Keycodes are converted to keysymbols by looking them up on the appropriate keymap. There are eight possible modifiers (shift keys), and the combination of currently active modifiers and locks determines the keymap used.

Thus, what happens is approximately:

int shift_final = shift_state ^ kbd->lockstate;
 ushort *key_map = key_maps[shift_final];
 keysym = key_map[keycode];

The eight modifiers are known as Shift, AltGr, Control, Alt, ShiftL, ShiftR, CtrlL and CtrlR. These labels have no intrinsic meaning, and the modifiers can be used for arbitrary purposes, except that the keymap for the Shift modifier determines the action of CapsLock (and that the Shift key partially suppresses keyboard application mode). By default Shift is bound to both Shift keys and Control keys and Alt and AltGr are bound to the left and right Alt keys. The remaining four modifiers are unbound in the default kernel. X is able to distinguish ShiftL and ShiftR, etc.

Thus, there are 256 possible keymaps—for plain symbols, for Shift+symbol, for Ctrl+AltL+Shift+symbol, etc. Usually, not all of the keymaps will be allocated (combinations with more than three modifiers are rather unusual), and in fact the default kernel allocates only 7 keymaps, namely the plain, Shift, AltR, Ctrl, Ctrl+Shift, AltL and Ctrl+AltL maps. You can allocate more keymaps simply by filling some of their entries using loadkeys(1).

Key # symbols

Key symbols are shorts, i.e., they consist of two bytes. In Unicode mode, this short is just the 16-bit value returned—or, to be precise, the returned byte string is the UTF-8 representation of this Unicode character. The keyboard is put into Unicode mode by


When not in Unicode mode, the high order byte is viewed as a type, and the low order byte as a value, and we do:

type = KTYP(keysym);
 (*key_handler[type])(keysym & 0xff, up_flag);

The type selects a function from the array key_handler:

static k_hand key_handler[16] = {
     do_self, do_fn, do_spec, do_pad, do_dead,
     do_cons, do_cur, do_shift, do_meta, do_ascii,
     do_lock, do_lowercase, do_ignore, do_ignore,
     do_ignore, do_ignore
  1. do_self, commonly used for ordinary keys, just returns the given value, after possibly handling pending dead diacriticals.

  2. do_fn, commonly used for function keys, returns the string func_table[value]. Strings can be assigned using loadkeys(1).

  3. do_spec is used for special actions, not necessarily related to character input. It does spec_fn_table[value]();, where

    static void_fnp spec_fn_table[] = {
    do_null, enter, show_ptregs, show_mem,
    show_state, send_intr, lastcons, caps_toggle,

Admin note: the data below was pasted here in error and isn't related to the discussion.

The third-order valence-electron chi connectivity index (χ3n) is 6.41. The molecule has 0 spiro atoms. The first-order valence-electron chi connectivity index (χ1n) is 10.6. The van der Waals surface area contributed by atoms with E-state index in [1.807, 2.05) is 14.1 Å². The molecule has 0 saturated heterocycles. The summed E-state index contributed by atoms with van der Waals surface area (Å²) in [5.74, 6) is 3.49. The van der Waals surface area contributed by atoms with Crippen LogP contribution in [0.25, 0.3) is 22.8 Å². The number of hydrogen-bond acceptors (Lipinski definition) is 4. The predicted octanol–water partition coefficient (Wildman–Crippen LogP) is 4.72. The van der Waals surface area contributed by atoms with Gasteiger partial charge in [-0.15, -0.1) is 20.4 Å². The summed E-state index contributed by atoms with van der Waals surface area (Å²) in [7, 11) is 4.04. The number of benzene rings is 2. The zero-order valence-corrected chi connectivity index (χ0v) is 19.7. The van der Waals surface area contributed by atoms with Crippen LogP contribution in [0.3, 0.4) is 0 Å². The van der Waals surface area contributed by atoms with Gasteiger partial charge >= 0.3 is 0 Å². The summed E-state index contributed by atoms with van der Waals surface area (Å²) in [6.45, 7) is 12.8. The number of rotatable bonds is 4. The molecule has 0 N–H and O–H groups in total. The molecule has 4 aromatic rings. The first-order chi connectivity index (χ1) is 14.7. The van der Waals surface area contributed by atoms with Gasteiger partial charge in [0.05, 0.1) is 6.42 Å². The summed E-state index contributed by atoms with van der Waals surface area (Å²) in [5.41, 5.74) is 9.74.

num, hold, scroll_forw, scroll_back, boot_it,
    caps_on, compose, SAK, decr_console,
    incr_console, spawn_console, bare_num

    The associated actions (and their default key binding) are:

    • Return (Enter): return a CR and if VC_CRLF mode set also a LF. One sets/clears CRLF mode by sending ESC [ 20 h or ESC [ 20 l to the console.

    • Show_Registers (AltR-ScrollLock): print the contents of the CPU registers.

    • Show_Memory (Shift-ScrollLock): print current memory usage.

    • Show_State (Ctrl-ScrollLock): print the process tree.

    • Break (Ctrl-Break): send a Break to the current tty.

    • Last_Console (Alt-PrintScrn): switch to the last used console.

    • Caps_Lock (CapsLock): toggle the CapsLock setting.

    • Num_Lock (NumLock): in keyboard application mode: return ESC O P; otherwise, toggle the NumLock setting. One sets/clears keyboard application mode by sending ESC = or ESC > to the console. (See also Bare_Num_Lock below.)

    • Scroll_Lock (ScrollLock): stop/start tty—roughly equivalent to ^S/^Q.

    • Scroll_Forward (Shift-PageDown): scroll console down.

    • Scroll_Backward (Shift-PageUp): scroll console up. These two functions are implemented by using the memory on the video card, and provide only a very limited scrollback facility. Moreover, all scrollback information is lost when you switch virtual consoles. So, for real scrollback use a program-like screen.

    • Boot (Ctrl-AltL-Del): reboot. If you press Ctrl-AltL-Del (or whatever key was assigned the keysym Boot by loadkeys) then either the machine reboots immediately (without sync), or init is sent a SIGINT. The former behavior is the default. The default can be changed by root, using the system call reboot(): see ctrlaltdel(8) and init(8).

      Some versions of init change the default. What happens when init gets SIGINT depends on the version of init used—often it will be determined by the pf (stands for powerfail) entry in /etc/inittab, which means that you can run an arbitrary program. In the current kernel, Ctrl-AltR-Del is no longer by default assigned to Boot, only Ctrl-AltL-Del is.

      Sometimes when init hangs in a disk wait (and syncing is impossible) it can be useful to say ctrlaltdel hard, which may allow you to force a reboot without power cycling or pressing the reset button.

    • aps_On (none): set CapsLock.

    • ompose (Ctrl-.): start a compose sequence. The two following characters will be combined. This is a good way to get accented characters that you only rarely need. For example, Ctrl-.><,><c will produce a c-cedilla, and Ctrl-.&gt:<a><e the Danish letter æ. Precisely which combinations combine to what character; will show dumpkeys(1), loadkeys(1) will set combinations.

    • SAK (none): Secure Attention Key. This is supposed to kill all processes related to the current tty, and reset the tty to a known default state. It is not completely implemented—it is not quite clear what resetting the keyboard/console should do to the fonts and keymaps. The easiest solution is to send a signal to some trusted daemon, and let it reset keyboard and console as desired. In this way we obtain something closely related to the Spawn_Console function below.